Anti-Semitic incidents surge after terror attacks, says Jewish charity
Terrorist attacks in Europe earlier this year prompted a leap in the number of anti-Semitic incidents recorded in the UK, a Jewish charity reports.
New figures released on Thursday reveal an increase in anti-Jewish incidents in the UK during the first half of the year.
The jump in recorded cases has been attributed to heightened awareness of anti-Semitism in the wake of terror attacks in Paris and Copenhagen which targeted Jews.
Community leaders expressed regret over the “concern and anxiety” within Jewish communities, but welcomed the increased alertness to anti-Semitism.
During the first six months of this year there were 473 anti-Semitic incidents, a 53 percent rise on the same period in 2014 when there were 309 cases.
Some 178 of these incidents were recorded in January, the same month an Islamist gunman killed four Jewish hostages in a kosher supermarket in Paris.
The figures were published by Community Security Trust (CST), a charity that monitors anti-Semitism in the UK.
Of the incidents recorded, 88 involved the use of social media to transmit anti-Semitic threats or abuse.
Metropolitan Police figures published through a Freedom of Information request show a similar rise in hate crimes against Jewish people in Britain.
Police said there were a total of 459 anti-Semitic crimes in 2014/15, more than double the previous year’s total of 193 offences.
Crimes included assault, harassment, arson and criminal damage.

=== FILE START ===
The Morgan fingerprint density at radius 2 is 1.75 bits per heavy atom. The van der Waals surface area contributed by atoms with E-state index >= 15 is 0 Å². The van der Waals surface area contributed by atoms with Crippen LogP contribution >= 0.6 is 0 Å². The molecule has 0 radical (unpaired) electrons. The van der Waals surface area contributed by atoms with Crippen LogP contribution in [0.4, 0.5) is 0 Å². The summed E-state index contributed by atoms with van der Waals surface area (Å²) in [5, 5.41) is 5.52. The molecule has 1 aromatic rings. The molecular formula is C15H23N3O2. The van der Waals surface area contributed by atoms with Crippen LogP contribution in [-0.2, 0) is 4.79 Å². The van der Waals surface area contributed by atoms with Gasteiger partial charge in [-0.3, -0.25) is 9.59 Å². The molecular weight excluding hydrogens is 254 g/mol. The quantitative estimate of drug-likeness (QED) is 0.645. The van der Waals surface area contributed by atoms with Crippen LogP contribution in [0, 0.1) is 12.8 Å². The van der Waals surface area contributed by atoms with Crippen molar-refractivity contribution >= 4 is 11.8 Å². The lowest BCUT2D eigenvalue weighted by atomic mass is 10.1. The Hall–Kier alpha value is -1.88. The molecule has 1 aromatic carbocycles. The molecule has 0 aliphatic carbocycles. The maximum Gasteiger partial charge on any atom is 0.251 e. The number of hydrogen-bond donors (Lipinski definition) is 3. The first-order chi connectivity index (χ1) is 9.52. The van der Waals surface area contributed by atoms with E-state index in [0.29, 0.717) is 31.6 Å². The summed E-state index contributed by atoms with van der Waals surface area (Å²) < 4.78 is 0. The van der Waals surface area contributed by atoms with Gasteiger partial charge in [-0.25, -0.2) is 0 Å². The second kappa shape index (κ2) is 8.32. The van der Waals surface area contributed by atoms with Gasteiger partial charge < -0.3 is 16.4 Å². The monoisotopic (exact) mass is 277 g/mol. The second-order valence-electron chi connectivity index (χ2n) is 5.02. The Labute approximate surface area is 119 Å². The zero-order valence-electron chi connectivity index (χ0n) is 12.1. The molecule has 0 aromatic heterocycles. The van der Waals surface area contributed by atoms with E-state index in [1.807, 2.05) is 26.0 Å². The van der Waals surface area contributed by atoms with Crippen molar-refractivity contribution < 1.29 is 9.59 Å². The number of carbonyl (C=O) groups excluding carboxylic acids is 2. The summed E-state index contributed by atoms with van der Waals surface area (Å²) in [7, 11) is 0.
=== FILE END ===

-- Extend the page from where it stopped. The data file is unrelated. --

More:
Spikes in anti-Jewish crime were recorded in London, Greater Manchester, Merseyside, West Midlands and West Yorkshire.
The figures echo a similar spike in anti-Jewish incidents in July and August last year.
In an annual report published in February, CST blamed last summer’s rise in anti-Semitic incidents on public outcry against Israel’s role in the 2014 Gaza war which claimed the lives of 2,251 Palestinians and 71 Israelis.
Home Secretary Theresa May said she welcomed the growing awareness of anti-Semitic abuse.
“It is encouraging that more people are coming forward as the under-reporting of hate crime is a real issue,” May said in a statement.
“I know that many Jewish people in this country are concerned about safety in their community, and we are listening. Those who seek to spread anti-Semitic hatred should know that the government will act against all those who seek to divide our country and sow discord.”
CST Chief Executive David Delew attributed the increase in reports of anti-Semitism to the terror attacks aimed at Jewish communities in France and Denmark earlier this year.
“The terrorist attacks on European Jews earlier this year, following the high levels of antisemitism in 2014, were a difficult and unsettling experience for our Jewish community,” He said in a statement.
“We welcome the apparent increase in reporting of anti-Semitic incidents but regret the concern and anxiety about antisemitism that this reflects. We will continue to work with police, government and other partners to reduce antisemitism and to protect our Jewish community.”